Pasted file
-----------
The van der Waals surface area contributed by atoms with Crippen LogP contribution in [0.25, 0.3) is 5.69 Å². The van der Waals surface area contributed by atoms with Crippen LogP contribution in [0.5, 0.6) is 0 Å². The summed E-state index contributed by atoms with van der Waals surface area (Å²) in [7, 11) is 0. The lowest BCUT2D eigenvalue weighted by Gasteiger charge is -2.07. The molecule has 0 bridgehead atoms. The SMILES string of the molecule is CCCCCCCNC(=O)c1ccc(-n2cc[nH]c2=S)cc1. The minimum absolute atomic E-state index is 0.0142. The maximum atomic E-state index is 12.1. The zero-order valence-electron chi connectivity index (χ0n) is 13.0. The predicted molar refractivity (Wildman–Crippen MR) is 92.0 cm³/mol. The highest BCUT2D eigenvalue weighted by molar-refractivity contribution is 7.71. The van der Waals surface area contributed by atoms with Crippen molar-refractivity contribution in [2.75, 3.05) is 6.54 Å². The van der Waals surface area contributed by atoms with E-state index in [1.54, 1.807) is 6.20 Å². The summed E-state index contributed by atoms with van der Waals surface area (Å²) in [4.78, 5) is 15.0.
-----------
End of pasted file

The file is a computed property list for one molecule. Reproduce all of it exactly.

The van der Waals surface area contributed by atoms with Crippen LogP contribution in [0.25, 0.3) is 5.69 Å². The van der Waals surface area contributed by atoms with Crippen LogP contribution in [0.5, 0.6) is 0 Å². The summed E-state index contributed by atoms with van der Waals surface area (Å²) in [7, 11) is 0. The lowest BCUT2D eigenvalue weighted by Gasteiger charge is -2.07. The molecule has 0 bridgehead atoms. The SMILES string of the molecule is CCCCCCCNC(=O)c1ccc(-n2cc[nH]c2=S)cc1. The minimum absolute atomic E-state index is 0.0142. The maximum atomic E-state index is 12.1. The zero-order valence-electron chi connectivity index (χ0n) is 13.0. The predicted molar refractivity (Wildman–Crippen MR) is 92.0 cm³/mol. The highest BCUT2D eigenvalue weighted by molar-refractivity contribution is 7.71. The van der Waals surface area contributed by atoms with Crippen molar-refractivity contribution in [2.75, 3.05) is 6.54 Å². The van der Waals surface area contributed by atoms with E-state index in [1.54, 1.807) is 6.20 Å². The summed E-state index contributed by atoms with van der Waals surface area (Å²) in [4.78, 5) is 15.0.